July 17 Practice printing or handwriting with your child. Make a certificate for job well done.
    July 18 Take a walk or bike ride with your child.
    July 19 Discover when things were invented with your child. Make a timeline.
    July 22 Have your child swap favorite books with a friend.
    July 23 Tell a story. Ask your child to tell it back to you.
    July 24 Ask your child to make a collage from things found around the house — ribbons, string, buttons, pebbles.
    July 25 Show your child how and when to dial 911.
    July 26 Take your child to the grocery store. Talk about prices and weights of food.
    July 29 Make a wish list of places you would like to visit with your child. Look them up on a map.
    July 30 Make a personalized bookmark with your child.
    July 31 Read a poem aloud with your child.


    Posted in Activities, Daily Living | No Comments »

    The End of the First Season

    Tonight is my son’s last soccer practice. What I have gleaned from this experience: team sports aren’t for everybody.

    My son seemed to enjoy himself, occassionally. But overall, it just really didn’t seem to move him the way we thought it would. He spent most of his time on the field practicing odd breakdancing moves and adjusting his “costume” (most kids refer to this as their “uniform”). Anytime the coach would ask who wanted to sit out, my son was the first to volunteer. “Joseph, aren’t you having fun?”, we would ask. “Sure” he would reply. “Well, why then do you alway want to sit out?”. His response: he just wanted to make sure that every body got a chance to play, that’s all. Yeah right. Part of the truth was inadvertedly revealed in car later when he said, “gosh, I really don’t like getting sweaty. Ick!”.

    I can remember a great interview with Christopher Walken that I had heard years ago. He talked about growing up in New York with actor/artist parents and spending most of his time in theater houses and dance studios. He took voice lessons and tap class - he learned how to paint a backdrop for a stage.. Whenever I think back about it, it reminds me a lot of my son. I always had a sneaky suspicion that he wouldn’t be interested in sports - he is far too concerned with his complicated psyche and his “persona” (he truly is a pint sized Marlon Brando circa 1964 - it’s a tough thing to parent, trust me). I am starting to see that he is more of a dramatist than a sportsman. What this means for the future, I have no idea. Whatever the case may be, I will keep all doors open for him. When soccer season starts up again, I will be happy to offer it up. I think, though, that he knows better than anyone that it is not his shtick.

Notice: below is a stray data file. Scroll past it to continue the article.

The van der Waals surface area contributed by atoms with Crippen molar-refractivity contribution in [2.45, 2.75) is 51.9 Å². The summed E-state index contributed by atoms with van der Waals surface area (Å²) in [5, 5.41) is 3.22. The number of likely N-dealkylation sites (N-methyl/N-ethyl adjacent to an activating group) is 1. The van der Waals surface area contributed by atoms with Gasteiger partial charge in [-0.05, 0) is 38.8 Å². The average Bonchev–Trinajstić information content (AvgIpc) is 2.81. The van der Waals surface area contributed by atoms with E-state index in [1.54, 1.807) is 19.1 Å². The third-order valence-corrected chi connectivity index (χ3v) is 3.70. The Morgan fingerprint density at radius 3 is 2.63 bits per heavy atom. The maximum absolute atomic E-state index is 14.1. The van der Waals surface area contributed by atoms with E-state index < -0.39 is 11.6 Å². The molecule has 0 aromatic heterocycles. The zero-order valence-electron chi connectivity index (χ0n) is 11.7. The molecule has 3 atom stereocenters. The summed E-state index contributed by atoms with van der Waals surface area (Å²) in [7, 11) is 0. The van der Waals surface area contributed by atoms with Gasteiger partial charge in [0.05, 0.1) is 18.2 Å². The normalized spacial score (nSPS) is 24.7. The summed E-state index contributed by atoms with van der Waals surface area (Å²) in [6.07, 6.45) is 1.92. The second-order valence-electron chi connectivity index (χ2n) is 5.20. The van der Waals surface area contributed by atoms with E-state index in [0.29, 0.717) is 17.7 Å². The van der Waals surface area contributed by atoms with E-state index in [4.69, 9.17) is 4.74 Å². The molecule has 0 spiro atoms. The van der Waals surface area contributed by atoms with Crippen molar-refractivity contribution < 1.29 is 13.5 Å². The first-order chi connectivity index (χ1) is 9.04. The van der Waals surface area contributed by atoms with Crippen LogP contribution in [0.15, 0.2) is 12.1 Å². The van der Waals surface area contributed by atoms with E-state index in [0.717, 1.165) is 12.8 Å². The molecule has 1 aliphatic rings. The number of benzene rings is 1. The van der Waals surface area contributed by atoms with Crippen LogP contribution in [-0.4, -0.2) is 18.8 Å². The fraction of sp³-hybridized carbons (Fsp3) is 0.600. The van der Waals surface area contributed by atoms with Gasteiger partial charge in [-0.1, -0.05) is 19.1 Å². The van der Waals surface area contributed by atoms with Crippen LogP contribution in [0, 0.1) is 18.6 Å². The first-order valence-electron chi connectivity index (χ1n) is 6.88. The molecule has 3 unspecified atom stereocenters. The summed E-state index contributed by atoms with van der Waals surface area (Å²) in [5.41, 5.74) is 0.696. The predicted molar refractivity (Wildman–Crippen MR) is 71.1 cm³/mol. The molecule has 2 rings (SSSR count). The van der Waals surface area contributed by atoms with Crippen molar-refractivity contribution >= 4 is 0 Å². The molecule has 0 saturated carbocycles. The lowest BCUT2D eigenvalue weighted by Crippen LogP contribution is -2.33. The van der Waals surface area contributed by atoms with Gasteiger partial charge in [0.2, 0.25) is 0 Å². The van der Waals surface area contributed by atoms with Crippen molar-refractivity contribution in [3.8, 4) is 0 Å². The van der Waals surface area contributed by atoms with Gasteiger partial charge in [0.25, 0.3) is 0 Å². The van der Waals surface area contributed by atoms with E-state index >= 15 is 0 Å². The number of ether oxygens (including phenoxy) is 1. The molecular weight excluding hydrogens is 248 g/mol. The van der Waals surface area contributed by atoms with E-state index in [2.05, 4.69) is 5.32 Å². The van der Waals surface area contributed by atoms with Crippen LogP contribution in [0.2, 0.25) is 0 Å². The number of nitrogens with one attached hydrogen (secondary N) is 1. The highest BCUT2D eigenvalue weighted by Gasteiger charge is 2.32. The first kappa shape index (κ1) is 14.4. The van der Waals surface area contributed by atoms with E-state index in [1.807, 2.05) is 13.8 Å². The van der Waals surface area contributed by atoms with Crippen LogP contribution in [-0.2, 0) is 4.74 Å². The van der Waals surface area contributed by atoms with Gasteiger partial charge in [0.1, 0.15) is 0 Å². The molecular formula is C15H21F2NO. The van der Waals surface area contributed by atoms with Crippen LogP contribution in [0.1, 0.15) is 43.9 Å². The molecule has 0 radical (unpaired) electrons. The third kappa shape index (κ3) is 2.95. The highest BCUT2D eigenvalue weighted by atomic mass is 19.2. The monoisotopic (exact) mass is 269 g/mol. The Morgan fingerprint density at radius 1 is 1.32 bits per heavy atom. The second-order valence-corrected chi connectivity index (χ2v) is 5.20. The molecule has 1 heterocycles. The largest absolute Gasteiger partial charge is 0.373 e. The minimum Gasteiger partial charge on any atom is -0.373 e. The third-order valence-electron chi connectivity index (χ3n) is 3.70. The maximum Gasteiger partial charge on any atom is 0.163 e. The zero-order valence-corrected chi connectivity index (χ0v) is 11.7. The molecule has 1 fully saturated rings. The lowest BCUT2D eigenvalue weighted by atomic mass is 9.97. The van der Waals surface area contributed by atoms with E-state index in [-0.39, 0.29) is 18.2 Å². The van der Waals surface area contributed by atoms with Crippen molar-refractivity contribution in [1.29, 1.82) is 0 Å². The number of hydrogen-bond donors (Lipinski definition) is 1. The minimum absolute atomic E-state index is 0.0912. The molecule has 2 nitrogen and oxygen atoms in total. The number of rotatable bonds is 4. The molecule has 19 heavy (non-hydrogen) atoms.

Posted in Activities, Character Development | No Comments »

    Speaking of the Past…..

    My husband and I are having fun introducing our six year old son to our favorite childhood movies. We have both been anxiously awaiting him being old enough and mature enough to understand the content of some of our favorites from the 70’s and 80’s - but, hoorah, the time has come!

    Since we don’t have a television, movies are a huge treat and a nice time for us to all sit around and just chill out for an hour or two. For awhile he was watching movies that we didn’t mind but certainly weren’t excited about. Finding Nemo can only be charming once and, like any child who find a movie that they like, he picked it for a frightening four weeks in a row.. Thank god, we are now on to movies that my husband and I get embarrassingly excited about. It all started with Labyrinth. David Bowie in a unitard singing with puppets - what’s not to love! My son ate it up. We then moved on to The Dark Crystal. I thought that it might be too scary - it was for me when I was his age. Then, on his own accord, he picked it out at the video store and we took a chance. Not only was it not scary, but he has developed an even deeper passion for puppetry from it. Frank Oz and Jim Henson revolutionized the art with this movie - it is so visually remarkable and a great story to boot. The Secret of Nimh was next - this was my all time favorite as a little girl. I can remember sitting in front of HBO every time it came on and getting sucked in. I still think that this movie has everything to do with my deeply rooted animal rights crazies - in fact, I hold it completely responsible. Two Days ago we checked out Flight of the Navigator from our library - again, another big hit. This was another one of my favorites - my brother used to watch it religiously and I got hooked with him.

    Not to sound like a cynical old person but they just don’t make kid/family movies like they used to. I can remember when our entire family would sit down and watch these without anyone getting bored. I can hardly stand most of the new movies that my son wants to bring home for our weekly movie date. Of course there are the exceptions (The Incredibles, March of the Penguins) but for the most part the new movies have little to nothing to do with real fantasy and a child’s inherent need for high imagination. We were lucky as kids to have people like Jim Henson around and for Space travel to still be a thing full of wonder rather than the backpage news it has become. So much has changed in the world - how lucky we are to still have these lovely little gifts from a time when it was important to dream big and push the boundaries rather than to just be “marketable”.

    Our next rehashing will be The Never Ending Story - I can’t wait to see the look on his face.

    Posted in Activities, TV and Pop Culture | No Comments »